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J Dent Educ. 2007 Feb;71(2):205-16.

Renewing professionalism in dental education: overcoming the market environment.

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Department of Orthodontics, College of Dental Medicine, Nova Southeastern University, Fort Lauderdale, FL 33328, USA.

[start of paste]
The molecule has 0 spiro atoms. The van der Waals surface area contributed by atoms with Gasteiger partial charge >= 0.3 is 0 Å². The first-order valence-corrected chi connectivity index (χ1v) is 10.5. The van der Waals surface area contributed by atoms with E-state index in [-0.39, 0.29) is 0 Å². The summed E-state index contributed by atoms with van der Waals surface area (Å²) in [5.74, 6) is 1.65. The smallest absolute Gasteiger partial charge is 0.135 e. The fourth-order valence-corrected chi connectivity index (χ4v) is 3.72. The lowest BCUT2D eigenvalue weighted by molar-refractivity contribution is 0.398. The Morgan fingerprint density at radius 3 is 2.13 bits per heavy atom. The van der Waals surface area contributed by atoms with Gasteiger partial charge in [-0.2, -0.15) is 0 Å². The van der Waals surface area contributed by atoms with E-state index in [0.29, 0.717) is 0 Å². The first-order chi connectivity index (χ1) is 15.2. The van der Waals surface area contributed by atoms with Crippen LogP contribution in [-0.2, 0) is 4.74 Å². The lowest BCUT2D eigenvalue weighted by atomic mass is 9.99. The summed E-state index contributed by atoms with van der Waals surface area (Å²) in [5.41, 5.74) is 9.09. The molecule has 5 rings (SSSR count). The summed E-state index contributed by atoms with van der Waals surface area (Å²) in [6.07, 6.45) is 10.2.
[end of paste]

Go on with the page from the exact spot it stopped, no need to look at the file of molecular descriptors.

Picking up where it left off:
The most important mission of dental education is development of student professionalism. It is only within the context of professionalism that specialized knowledge and technical expertise find meaning. Altruism, integrity, caring, community focus, and commitment to excellence are attributes of professionalism. Its backbone is the obligation of service to people before service to self--a social contract. Professionalism can and should be acquired by targeted interventions, not as an assumed by-product of dental education. Top-down, rule-based professionalism is contrasted with its experience-based, mentor-mediated, socially driven counterpart. Moral principles are inherent in professional development and the professional way of life. Unfortunately, American society, including higher education, glorifies a market mentality centered on expansion and profit. Through formal and hidden curricula, dental schools send mixed messages to students about the importance of professionalism. Institutional consensus on professionalism should be developed among faculty, administration, and students through passionate advocacy and careful analysis of dentistry's moral convictions. The consensus message should communicate to stakeholders that morality and ethics "really count." Maximum student exposure to faculty exemplars, substantial service-learning experiences, and portfolio use are likely to enhance professionalism, which should be measured for every student, every semester, along with faculty and institutional assessment. Research reveals a significant relationship between levels of student moral reasoning and measures of clinical performance and shows that moral reasoning ability can be enhanced in dental students. Valid and reliable surveys exist to assess student moral reasoning. Documented student unprofessional behavior is a predictor of future state professional board disciplinary action against practitioners, along with low admissions test scores and course failures in the first two professional school years. ADEA Policy Statements recognize the importance of professionalism in student development. From day 1 of dental school, faculty and students should have no doubt as to what constitutes acceptable and unacceptable behavior in academic and clinical settings. With education and experience, dental students and dentists are likely to elevate their standards of professionalism.

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